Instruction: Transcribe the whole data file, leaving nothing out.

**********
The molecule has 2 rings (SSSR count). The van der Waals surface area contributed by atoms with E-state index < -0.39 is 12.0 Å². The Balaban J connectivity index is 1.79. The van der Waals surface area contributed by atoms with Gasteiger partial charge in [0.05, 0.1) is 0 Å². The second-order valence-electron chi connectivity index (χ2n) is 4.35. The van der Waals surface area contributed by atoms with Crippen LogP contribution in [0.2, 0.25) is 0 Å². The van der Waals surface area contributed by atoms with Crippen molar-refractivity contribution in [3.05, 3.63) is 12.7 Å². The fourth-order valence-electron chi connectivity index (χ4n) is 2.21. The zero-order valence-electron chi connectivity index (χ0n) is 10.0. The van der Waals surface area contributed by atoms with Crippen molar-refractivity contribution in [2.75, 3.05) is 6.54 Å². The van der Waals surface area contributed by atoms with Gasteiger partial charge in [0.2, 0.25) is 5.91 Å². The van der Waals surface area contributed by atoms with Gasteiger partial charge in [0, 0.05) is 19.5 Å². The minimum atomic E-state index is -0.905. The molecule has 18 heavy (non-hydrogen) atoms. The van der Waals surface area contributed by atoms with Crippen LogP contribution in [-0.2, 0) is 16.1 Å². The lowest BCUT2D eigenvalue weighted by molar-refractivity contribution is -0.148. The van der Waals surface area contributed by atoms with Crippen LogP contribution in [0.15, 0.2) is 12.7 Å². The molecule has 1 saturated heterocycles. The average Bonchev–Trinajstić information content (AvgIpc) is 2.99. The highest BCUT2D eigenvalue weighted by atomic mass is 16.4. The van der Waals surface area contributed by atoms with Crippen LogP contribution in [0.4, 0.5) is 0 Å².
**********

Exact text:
The molecule has 2 rings (SSSR count). The van der Waals surface area contributed by atoms with E-state index < -0.39 is 12.0 Å². The Balaban J connectivity index is 1.79. The van der Waals surface area contributed by atoms with Gasteiger partial charge in [0.05, 0.1) is 0 Å². The second-order valence-electron chi connectivity index (χ2n) is 4.35. The van der Waals surface area contributed by atoms with Crippen LogP contribution in [0.2, 0.25) is 0 Å². The van der Waals surface area contributed by atoms with Crippen molar-refractivity contribution in [3.05, 3.63) is 12.7 Å². The fourth-order valence-electron chi connectivity index (χ4n) is 2.21. The zero-order valence-electron chi connectivity index (χ0n) is 10.0. The van der Waals surface area contributed by atoms with Crippen molar-refractivity contribution in [2.75, 3.05) is 6.54 Å². The van der Waals surface area contributed by atoms with Gasteiger partial charge in [0.2, 0.25) is 5.91 Å². The van der Waals surface area contributed by atoms with Gasteiger partial charge in [0, 0.05) is 19.5 Å². The minimum atomic E-state index is -0.905. The molecule has 18 heavy (non-hydrogen) atoms. The van der Waals surface area contributed by atoms with Crippen LogP contribution in [-0.2, 0) is 16.1 Å². The lowest BCUT2D eigenvalue weighted by molar-refractivity contribution is -0.148. The van der Waals surface area contributed by atoms with Crippen LogP contribution in [0.15, 0.2) is 12.7 Å². The molecule has 1 saturated heterocycles. The average Bonchev–Trinajstić information content (AvgIpc) is 2.99. The highest BCUT2D eigenvalue weighted by atomic mass is 16.4. The van der Waals surface area contributed by atoms with Crippen LogP contribution in [0.4, 0.5) is 0 Å².